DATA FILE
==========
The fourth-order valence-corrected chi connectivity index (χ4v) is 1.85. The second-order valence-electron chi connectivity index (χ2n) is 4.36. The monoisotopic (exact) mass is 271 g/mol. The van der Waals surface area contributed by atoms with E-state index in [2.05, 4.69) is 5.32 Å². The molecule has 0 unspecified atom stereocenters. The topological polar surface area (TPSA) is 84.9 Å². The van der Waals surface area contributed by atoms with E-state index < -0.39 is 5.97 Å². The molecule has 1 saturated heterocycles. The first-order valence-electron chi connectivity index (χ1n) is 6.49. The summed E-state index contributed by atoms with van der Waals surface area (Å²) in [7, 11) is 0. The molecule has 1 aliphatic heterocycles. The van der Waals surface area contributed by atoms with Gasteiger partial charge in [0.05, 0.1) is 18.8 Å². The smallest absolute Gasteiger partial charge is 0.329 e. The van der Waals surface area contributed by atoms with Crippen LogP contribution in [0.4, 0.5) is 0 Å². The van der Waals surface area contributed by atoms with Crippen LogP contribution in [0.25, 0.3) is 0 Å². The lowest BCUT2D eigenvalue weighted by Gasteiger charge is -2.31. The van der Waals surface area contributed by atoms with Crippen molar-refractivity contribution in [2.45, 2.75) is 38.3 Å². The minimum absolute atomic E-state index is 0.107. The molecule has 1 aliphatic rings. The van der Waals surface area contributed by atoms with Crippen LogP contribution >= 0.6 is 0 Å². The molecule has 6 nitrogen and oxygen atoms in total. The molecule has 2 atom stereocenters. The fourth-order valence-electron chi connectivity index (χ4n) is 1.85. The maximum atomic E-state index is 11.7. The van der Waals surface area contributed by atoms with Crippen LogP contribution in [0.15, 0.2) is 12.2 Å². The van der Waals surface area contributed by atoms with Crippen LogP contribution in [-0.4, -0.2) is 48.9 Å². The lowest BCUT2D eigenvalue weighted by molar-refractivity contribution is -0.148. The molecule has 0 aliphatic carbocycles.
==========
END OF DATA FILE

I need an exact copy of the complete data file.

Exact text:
The fourth-order valence-corrected chi connectivity index (χ4v) is 1.85. The second-order valence-electron chi connectivity index (χ2n) is 4.36. The monoisotopic (exact) mass is 271 g/mol. The van der Waals surface area contributed by atoms with E-state index in [2.05, 4.69) is 5.32 Å². The molecule has 0 unspecified atom stereocenters. The topological polar surface area (TPSA) is 84.9 Å². The van der Waals surface area contributed by atoms with E-state index < -0.39 is 5.97 Å². The molecule has 1 saturated heterocycles. The first-order valence-electron chi connectivity index (χ1n) is 6.49. The summed E-state index contributed by atoms with van der Waals surface area (Å²) in [7, 11) is 0. The molecule has 1 aliphatic heterocycles. The van der Waals surface area contributed by atoms with Gasteiger partial charge in [0.05, 0.1) is 18.8 Å². The smallest absolute Gasteiger partial charge is 0.329 e. The van der Waals surface area contributed by atoms with Crippen LogP contribution in [0.4, 0.5) is 0 Å². The van der Waals surface area contributed by atoms with Crippen LogP contribution in [0.25, 0.3) is 0 Å². The lowest BCUT2D eigenvalue weighted by Gasteiger charge is -2.31. The van der Waals surface area contributed by atoms with Crippen molar-refractivity contribution in [2.45, 2.75) is 38.3 Å². The minimum absolute atomic E-state index is 0.107. The molecule has 1 aliphatic rings. The van der Waals surface area contributed by atoms with Crippen LogP contribution >= 0.6 is 0 Å². The molecule has 6 nitrogen and oxygen atoms in total. The molecule has 2 atom stereocenters. The fourth-order valence-electron chi connectivity index (χ4n) is 1.85. The maximum atomic E-state index is 11.7. The van der Waals surface area contributed by atoms with Crippen LogP contribution in [0.15, 0.2) is 12.2 Å². The van der Waals surface area contributed by atoms with Crippen LogP contribution in [-0.4, -0.2) is 48.9 Å². The lowest BCUT2D eigenvalue weighted by molar-refractivity contribution is -0.148. The molecule has 0 aliphatic carbocycles.